Reclaiming the fairy tale as a feminist genre among contemporary British women writers: a discussion of motherhood, economics, and marriage
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A considerable number of British women writers have drawn on fairy tale narratives or themes in contemporary works from the late 1970's to the early 1990's. This trend is surprising because fairy tales have been criticized for idealizing limited gender roles and stressing the importance of marriage as a means to reaching happiness. Why are prominent writers such as Angela Carter, Carolyn Steedman, Fay Weldon, and Jeanette Winterson returning to the prescriptive and limiting texts of fairy tales, and how are they utilizing them? These writers are reclaiming a domain of storytelling that historically originates with women, as well as challenging the narrow moral direction the tales have taken since the seventeenth century. Carter, Steedman, Weldon, and Winterson are adopting this female realm of storytelling and using it to develop a body of feminist writing. There is a striking similarity in the concerns among these writers, who are universally revising the terms of motherhood in fairy tales, and simultaneously addressing issues of economic status that force women to marry. Because the publications in this study occur within a thirteen-year time period (1977-90), they suggest a cultural motivation for the uniformity of the revisions. The value in understanding feminist revisions of fairy tales lies in the inherent function of the fairy tale itself, which is to provide a model of cultural expectations. The examination of fairy tales affords us an opportunity to identity our cultural values, and to change those that do not suit us best, as these writers demonstrate with their works.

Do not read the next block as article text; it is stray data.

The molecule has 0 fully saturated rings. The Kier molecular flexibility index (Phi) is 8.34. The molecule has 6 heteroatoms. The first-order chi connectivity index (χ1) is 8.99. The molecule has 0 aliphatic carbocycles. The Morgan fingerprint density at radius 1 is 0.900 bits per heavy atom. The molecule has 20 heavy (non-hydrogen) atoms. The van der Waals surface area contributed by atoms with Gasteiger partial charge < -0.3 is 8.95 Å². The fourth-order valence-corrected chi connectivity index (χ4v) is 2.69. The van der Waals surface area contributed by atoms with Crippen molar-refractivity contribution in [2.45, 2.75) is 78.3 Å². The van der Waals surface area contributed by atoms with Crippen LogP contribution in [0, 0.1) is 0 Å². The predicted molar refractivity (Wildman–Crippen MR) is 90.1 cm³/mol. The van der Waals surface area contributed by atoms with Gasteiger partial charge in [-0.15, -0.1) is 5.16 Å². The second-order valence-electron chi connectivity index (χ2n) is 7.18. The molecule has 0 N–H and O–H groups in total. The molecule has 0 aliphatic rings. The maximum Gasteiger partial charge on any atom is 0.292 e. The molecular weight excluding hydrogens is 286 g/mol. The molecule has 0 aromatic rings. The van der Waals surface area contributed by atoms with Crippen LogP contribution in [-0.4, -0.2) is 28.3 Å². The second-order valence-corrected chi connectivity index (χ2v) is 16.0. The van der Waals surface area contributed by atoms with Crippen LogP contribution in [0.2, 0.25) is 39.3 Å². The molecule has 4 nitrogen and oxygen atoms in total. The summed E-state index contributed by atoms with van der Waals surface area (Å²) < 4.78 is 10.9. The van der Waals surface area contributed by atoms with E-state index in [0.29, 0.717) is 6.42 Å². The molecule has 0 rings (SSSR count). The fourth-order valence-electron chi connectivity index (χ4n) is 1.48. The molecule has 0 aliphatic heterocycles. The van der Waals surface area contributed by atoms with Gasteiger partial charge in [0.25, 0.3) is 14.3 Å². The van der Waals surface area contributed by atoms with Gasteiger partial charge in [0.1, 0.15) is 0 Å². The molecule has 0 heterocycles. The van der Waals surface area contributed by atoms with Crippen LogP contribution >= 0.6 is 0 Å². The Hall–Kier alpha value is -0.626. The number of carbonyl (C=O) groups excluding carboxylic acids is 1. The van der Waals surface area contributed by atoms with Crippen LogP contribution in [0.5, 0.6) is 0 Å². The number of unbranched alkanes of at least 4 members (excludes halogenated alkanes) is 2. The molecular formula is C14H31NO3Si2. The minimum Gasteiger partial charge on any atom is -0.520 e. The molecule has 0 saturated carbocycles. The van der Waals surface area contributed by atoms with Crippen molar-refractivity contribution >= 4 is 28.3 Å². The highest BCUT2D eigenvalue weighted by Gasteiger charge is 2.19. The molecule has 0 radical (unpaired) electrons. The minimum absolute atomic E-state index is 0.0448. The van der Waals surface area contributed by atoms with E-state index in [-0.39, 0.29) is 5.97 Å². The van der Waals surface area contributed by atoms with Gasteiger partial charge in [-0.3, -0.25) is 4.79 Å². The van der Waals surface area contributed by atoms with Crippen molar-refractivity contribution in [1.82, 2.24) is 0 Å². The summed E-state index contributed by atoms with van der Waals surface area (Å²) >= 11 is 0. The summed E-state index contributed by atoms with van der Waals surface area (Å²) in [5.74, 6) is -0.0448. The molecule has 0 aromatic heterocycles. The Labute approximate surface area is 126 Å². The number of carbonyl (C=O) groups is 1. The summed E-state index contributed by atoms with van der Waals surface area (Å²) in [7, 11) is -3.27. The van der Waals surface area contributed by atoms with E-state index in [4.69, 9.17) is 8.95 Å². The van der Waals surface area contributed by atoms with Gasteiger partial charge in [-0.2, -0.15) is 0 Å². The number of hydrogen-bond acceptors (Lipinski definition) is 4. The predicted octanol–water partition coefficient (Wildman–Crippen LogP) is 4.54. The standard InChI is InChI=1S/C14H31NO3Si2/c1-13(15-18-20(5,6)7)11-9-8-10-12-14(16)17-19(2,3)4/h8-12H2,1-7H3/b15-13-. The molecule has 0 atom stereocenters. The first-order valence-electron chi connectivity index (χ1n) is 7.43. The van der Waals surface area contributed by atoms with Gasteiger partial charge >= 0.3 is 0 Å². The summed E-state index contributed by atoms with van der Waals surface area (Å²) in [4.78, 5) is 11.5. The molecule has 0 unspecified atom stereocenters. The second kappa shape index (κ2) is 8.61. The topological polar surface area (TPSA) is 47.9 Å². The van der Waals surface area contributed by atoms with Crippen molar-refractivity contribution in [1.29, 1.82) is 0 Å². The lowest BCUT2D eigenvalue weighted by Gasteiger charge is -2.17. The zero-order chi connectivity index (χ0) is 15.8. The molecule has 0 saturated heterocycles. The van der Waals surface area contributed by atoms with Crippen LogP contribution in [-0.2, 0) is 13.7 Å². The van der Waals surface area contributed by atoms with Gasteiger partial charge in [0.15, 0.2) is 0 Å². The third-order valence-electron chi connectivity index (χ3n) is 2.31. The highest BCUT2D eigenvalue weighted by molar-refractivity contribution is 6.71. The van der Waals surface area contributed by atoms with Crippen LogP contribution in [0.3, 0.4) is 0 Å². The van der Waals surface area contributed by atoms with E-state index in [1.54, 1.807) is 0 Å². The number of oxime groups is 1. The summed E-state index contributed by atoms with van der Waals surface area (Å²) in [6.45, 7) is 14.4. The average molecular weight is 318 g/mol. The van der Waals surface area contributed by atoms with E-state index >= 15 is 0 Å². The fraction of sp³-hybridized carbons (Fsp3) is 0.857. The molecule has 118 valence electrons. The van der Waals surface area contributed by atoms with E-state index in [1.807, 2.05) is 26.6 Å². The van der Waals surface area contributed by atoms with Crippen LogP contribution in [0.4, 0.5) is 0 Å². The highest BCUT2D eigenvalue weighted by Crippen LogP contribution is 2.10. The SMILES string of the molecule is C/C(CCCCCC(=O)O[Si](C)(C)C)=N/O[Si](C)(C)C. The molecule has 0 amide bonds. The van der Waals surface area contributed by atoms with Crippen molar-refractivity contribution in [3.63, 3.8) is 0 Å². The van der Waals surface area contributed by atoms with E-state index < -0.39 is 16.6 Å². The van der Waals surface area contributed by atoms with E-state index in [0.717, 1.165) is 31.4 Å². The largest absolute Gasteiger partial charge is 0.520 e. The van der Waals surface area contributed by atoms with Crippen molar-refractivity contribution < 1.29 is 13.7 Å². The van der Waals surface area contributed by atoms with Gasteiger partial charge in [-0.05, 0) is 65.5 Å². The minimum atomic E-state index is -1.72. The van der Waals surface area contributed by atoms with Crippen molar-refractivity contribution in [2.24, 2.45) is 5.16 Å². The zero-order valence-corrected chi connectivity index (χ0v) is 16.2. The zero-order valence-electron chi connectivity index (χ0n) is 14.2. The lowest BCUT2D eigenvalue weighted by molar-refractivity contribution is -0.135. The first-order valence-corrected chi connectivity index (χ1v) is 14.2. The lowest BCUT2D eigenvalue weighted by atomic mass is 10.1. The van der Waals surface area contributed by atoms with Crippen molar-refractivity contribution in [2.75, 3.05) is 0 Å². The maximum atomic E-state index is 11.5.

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Includes bibliographical references (leaves 57-59).
Holcombe, Heather E (2000). Reclaiming the fairy tale as a feminist genre among contemporary British women writers: a discussion of motherhood, economics, and marriage. Texas A&M University. Available electronically from